Praying for the Best
by Dr. Missy Sandberg, physician and MedSend grant recipient, serving in Zambia
Right now it feels like we are waiting for a tsunami to hit. We can see the huge wave off in the distance and we know that it is coming towards us, but we don’t know when it is going to get here or how much damage it is going to cause in its wake. What we do know is it isn’t going to be good.
Zambia has made efforts to try to slow the spread. School and churches are closed, hand washing stations are posted outside every business, grocery store, and hospital; and they are encouraging social distancing. However, we are seeing throughout the world that social distancing is a privilege for the wealthy. Most of the people in my area don’t have electricity in their homes, so they are unable to store food for long periods of time. This means they have to go into crowded markets frequently to get food to feed their families. Others need to work daily in these markets and other crowded locations to earn the money they need to feed their families. They don’t have money saved up so they can stay at home. Flattening the curve is going to be very difficult in Zambia.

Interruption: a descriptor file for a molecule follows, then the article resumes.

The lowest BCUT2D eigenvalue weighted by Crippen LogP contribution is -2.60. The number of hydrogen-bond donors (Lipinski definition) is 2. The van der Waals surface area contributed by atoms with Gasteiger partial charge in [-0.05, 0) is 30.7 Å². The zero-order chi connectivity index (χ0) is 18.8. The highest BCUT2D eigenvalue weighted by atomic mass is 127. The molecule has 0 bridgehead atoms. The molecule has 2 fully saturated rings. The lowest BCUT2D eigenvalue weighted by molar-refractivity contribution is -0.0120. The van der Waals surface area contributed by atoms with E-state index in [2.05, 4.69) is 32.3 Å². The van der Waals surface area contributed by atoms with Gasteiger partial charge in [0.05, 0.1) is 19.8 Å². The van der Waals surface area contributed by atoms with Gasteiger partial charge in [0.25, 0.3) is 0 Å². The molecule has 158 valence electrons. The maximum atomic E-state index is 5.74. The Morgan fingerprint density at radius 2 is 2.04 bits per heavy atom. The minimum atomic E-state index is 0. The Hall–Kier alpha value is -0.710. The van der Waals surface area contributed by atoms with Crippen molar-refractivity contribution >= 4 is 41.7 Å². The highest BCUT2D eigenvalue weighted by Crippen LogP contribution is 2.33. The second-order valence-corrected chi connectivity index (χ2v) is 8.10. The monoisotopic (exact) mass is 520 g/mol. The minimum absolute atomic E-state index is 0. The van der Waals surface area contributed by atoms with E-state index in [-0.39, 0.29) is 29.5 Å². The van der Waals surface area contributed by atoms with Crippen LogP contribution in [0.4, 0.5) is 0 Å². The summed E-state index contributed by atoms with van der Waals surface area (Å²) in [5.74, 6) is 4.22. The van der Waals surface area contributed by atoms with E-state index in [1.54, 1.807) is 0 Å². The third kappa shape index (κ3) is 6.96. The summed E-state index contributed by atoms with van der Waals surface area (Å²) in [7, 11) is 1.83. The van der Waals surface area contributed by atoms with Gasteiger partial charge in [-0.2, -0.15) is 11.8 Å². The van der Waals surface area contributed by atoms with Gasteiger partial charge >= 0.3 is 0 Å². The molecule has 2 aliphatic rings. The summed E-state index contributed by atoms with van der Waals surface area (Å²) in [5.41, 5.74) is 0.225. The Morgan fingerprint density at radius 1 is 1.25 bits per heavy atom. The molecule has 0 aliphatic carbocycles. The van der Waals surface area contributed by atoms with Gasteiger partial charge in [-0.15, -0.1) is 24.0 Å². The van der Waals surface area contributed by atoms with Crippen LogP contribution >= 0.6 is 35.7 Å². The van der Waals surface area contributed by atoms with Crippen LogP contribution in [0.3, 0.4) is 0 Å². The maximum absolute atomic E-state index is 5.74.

Like every other country in the world, we are going to be short on supplies and we do not have advanced medical devices like ventilators which will hinder our ability to help those who do develop severe symptoms. Our hospital and missionary community, like the rest of the world, is facing an unknown time. So we stand and we wait, preparing for the worst and praying for the best.
- Pray for the hospital staff that they will stay healthy during this time and if they do become infected with COVID it will be a mild case.
- Pray for my medical friends throughout the world who are risking their lives and the lives of their families by going to work to take care of those patients whose lives have been entrusted to them. Let them be strengthened during this time and protect their hearts as they watch the consequence of this disease, not just with those who have been infected by it, but also those whose medical care for other chronic diseases is impaired due to lack of access to medical care during this time.
Editor’s Note: The above post was taken from Dr. Sandberg’s April 2 update. At the time of this posting, the total Coronavirus cases in Zambia is 70.
Healthcare remains the only form of access as a Christian witness in many countries.
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